5 Tips for Living With Heart Failure
Heart failure is a lifelong (chronic) medical condition that can cause symptoms such as shortness of breath, extreme fatigue, coughing and swelling in the legs. A few simple lifestyle habits can really go a long way in helping to manage this condition. These basic tips — combined with medications and medical procedures recommended by your health care professional — can help you stay well and out of the hospital.
1. Know your symptoms.
Every patient who has heart failure has different symptoms that signal a worsening of the condition. When your heart failure symptoms get worse, prompt attention can help you recover faster and prevent the need for hospitalization. Some people get swelling in the legs or in the abdomen. Others notice shortness of breath when walking, going up the stairs or lying flat in bed. When fluid buildup becomes severe, you may notice chest tightness or pressure, loss of appetite, and shortness of breath even when at rest.
As soon as you notice any symptoms of a flare-up, seek medical attention. You may need to go to the hospital if your symptoms are bad enough.
2. Call your health care professional when you start to feel worse or your weight goes up.
Too often, patients wait too long before calling. Often this is because they do not want to bother their professional, or they want to see if things get better on their own. However, professionals are eager to hear from their patients with heart failure, especially when they are experiencing symptoms.
Over the phone or during a quick office visit, your professional can do many things to help, such as increase diuretics (water pills), adjust other heart failure medications or help you choose a healthier, lower-salt diet. The earlier patients call, the more health care professionals can help without having to recommend hospitalization.
3. Take your medications without missing doses.
Medications for heart failure can truly be lifesaving, but they can often be hard to remember to take. Sometimes, health care professionals prescribe pills that have to be taken three times a day to work appropriately. Patients who successfully take all their medicine without missing doses have the best chance of keeping their heart failure symptoms controlled.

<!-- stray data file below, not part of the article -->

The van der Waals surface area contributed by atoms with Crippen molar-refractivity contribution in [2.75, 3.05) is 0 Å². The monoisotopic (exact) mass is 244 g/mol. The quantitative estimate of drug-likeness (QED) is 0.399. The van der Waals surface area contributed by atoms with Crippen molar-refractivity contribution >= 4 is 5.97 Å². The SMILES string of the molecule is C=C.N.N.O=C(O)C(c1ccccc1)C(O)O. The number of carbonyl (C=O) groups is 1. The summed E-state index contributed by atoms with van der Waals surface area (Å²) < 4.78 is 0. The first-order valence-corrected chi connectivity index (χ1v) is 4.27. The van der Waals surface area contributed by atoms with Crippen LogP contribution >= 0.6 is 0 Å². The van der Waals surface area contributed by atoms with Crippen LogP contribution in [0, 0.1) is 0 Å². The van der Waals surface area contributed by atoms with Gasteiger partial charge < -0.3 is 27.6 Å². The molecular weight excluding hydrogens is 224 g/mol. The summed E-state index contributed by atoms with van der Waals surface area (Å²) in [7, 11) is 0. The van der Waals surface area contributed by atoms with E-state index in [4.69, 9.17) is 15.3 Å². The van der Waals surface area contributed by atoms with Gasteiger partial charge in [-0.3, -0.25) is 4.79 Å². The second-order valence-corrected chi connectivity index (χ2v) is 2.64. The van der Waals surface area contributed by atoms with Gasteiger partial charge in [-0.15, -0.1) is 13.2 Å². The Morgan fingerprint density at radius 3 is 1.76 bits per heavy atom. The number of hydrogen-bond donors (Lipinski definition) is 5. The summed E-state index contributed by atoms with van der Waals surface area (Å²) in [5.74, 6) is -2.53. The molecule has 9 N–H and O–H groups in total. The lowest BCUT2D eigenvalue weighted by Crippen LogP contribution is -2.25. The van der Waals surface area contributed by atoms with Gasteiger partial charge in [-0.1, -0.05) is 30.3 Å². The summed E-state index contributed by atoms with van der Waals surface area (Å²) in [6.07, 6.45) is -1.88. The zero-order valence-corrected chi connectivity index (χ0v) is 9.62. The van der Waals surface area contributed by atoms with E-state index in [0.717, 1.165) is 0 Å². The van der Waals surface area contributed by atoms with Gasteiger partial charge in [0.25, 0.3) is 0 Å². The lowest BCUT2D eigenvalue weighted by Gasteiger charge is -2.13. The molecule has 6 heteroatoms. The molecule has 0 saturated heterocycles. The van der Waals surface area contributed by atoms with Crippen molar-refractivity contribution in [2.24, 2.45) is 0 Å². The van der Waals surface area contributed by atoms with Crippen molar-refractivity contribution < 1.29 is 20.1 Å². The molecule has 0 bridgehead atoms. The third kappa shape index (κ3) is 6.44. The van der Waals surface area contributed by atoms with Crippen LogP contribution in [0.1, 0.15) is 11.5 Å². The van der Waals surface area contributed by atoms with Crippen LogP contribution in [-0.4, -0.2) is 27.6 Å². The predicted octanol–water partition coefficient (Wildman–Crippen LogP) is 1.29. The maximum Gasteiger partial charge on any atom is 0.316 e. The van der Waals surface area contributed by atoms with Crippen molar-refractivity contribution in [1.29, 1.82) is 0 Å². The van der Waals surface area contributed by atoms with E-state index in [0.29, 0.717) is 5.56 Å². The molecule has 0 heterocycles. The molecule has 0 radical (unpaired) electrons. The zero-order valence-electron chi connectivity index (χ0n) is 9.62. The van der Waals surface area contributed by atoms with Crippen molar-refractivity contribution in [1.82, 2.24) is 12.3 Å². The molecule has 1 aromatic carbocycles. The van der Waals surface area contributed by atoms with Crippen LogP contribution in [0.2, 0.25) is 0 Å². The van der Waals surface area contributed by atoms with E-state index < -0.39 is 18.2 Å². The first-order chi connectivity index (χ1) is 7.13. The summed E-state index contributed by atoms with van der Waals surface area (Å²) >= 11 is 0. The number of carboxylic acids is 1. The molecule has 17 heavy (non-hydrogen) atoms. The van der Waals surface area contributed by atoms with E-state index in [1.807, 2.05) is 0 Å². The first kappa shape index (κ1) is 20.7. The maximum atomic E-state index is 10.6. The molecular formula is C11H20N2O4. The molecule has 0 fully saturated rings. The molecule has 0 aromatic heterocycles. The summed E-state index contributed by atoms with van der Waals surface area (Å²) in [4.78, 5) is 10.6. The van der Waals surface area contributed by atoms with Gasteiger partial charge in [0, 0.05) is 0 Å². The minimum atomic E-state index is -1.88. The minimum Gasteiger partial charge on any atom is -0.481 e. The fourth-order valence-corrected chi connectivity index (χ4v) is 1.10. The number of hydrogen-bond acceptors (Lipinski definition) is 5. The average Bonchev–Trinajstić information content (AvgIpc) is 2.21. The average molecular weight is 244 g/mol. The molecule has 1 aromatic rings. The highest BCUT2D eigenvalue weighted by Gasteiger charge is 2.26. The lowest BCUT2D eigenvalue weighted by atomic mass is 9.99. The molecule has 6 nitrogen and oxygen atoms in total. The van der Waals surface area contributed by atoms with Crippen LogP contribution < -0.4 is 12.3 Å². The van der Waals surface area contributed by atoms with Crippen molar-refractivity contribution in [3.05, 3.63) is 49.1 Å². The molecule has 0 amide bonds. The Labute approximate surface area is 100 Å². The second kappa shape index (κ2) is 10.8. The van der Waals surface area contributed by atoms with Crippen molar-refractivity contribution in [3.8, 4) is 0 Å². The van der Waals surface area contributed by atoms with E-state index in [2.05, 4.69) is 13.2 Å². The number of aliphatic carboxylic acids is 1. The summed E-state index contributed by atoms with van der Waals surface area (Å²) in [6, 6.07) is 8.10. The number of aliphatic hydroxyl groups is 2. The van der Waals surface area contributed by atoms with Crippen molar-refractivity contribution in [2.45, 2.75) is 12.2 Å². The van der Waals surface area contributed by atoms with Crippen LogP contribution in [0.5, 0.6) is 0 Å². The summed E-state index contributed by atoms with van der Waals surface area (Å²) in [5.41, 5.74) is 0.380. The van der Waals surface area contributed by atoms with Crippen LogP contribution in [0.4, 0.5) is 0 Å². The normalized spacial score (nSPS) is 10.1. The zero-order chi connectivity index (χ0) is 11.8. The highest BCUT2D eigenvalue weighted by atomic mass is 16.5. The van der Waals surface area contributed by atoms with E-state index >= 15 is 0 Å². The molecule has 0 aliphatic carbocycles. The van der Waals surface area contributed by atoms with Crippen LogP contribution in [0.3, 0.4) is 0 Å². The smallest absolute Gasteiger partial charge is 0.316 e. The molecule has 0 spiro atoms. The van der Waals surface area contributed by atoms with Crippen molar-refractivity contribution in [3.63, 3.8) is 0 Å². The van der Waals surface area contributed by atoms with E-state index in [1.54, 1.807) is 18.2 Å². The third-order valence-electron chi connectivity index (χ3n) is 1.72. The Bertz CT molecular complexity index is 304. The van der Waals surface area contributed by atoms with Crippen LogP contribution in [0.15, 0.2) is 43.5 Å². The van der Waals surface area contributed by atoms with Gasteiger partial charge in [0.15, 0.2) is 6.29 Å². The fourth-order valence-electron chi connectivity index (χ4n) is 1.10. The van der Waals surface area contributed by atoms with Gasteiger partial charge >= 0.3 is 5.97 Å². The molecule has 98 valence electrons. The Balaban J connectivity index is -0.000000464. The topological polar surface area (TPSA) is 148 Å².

A useful tip is to use a pillbox that contains multiple compartments for each day of the week. Some patients also set alarms on their smartphones to help them remember the mid-day and evening doses. Calling for refills promptly is also really important. The tricky part is that you may not feel any different if you forget some medications, but your heart may be working a lot harder because of the missed doses. Just a few days without heart failure medications can cause severe worsening of symptoms and a trip to the hospital.
4. Limit your salt and fluid intake.
Fluid buildup in a patient with heart failure is the result of water accumulating in the body. While clinicians prescribe diuretics (water pills) to help control the fluid buildup, it is also very important to be mindful of the total amount of salt and water being consumed. Salt, or sodium, is important because it causes your body to hold on to water.
Sodium is listed on food labels, and you should look at those labels before you eat. When cooking, try using herbs, lemon and spices. They can pack lots of flavor and help you cut down on the salt.
5. Log your weight every day.
Patients should weigh themselves unclothed every morning at the same time (after using the bathroom) and write that weight down in a logbook. This is the time of day when your weight is the most stable from day to day. A 3-pound gain in a day or a 5-pound gain in a week should prompt a call to your health care professional. The change might be an early tip-off to a worsening of your heart failure condition. Over such a brief period, this amount of weight gain results from a buildup of water, not from food.
Keeping a log of your weight is key. It is very hard to remember your weight from one day to the next. A quick glance at the log makes it easy to spot a worrisome trend in water weight gain.
Digital Patient Guide: "Living Well With Heart Failure
Although heart failure is a chronic disease that sometimes worsens, patients with heart failure have a lot of control over how they feel. Following these simple tips can help you manage living with heart failure.
Published: August 2017
Editorial Team Lead: R. Kannan Mutharasan, MD, FACC
Medical Reviewers: Paul J. St. Laurent, NP; Megan Treacy, DNP
Patient Reviewer: Penny Diaz